A two-day conference bringing together education stakeholders in Dodoma today is yet another opportunity for them to reflect on how best to address the persisting quality concern in Tanzanian schools. Huge investments made in this sector have seen the mushrooming of both public and private primary and secondary schools across the country. This development subsequently led to high enrollment numbers, but questions linger on quality. Several researches have revealed huge gaps that hinder the provision of quality education, especially in public schools.
These challenges include rapid expansion of classes, which has not been matched by teacher and resource availability; poor teaching methods emanating from poor and rushed training of teachers, and the lack of textbooks. The list is much longer. Yet the challenges Tanzania faces are not unique. What needs to be done going forward is for stakeholders to put their heads together to revisit this critical issue.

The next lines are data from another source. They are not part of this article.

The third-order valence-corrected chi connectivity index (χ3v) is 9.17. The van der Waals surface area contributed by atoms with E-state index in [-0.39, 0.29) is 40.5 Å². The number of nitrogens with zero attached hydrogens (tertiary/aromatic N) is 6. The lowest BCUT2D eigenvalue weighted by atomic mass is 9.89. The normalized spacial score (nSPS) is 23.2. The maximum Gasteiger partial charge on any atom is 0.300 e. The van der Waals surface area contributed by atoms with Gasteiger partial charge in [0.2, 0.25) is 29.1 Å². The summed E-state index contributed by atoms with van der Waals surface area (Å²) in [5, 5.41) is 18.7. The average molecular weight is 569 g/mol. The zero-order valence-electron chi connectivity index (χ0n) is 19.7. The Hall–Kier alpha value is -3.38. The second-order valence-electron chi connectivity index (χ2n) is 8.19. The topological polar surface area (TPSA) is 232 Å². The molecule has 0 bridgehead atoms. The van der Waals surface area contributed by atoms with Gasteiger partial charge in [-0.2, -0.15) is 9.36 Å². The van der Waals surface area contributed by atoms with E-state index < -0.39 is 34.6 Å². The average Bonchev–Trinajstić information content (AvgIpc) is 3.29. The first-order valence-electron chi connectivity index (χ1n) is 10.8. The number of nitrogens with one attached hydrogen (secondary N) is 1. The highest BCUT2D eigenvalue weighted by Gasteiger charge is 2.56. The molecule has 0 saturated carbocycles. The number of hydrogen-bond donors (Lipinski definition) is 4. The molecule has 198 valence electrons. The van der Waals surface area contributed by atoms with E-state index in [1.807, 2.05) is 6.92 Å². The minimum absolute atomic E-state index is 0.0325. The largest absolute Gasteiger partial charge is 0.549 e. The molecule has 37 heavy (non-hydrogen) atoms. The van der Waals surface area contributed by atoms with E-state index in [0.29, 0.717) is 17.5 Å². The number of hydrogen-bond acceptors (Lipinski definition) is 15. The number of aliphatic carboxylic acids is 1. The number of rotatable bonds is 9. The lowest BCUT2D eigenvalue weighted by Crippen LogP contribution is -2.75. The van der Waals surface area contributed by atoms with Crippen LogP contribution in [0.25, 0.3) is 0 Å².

So much can be achieved with broad participation from civil society, teachers, unions, bilateral agencies, regional authorities, the private sector and research institutes and foundations. Tanzania must strive to achieve the new United Nations Sustainable Development Goal number 4 (SDG 4) that seeks to ensure “inclusive and equitable quality education and promote lifelong learning opportunities for all”. This dream can’t be far-fetched.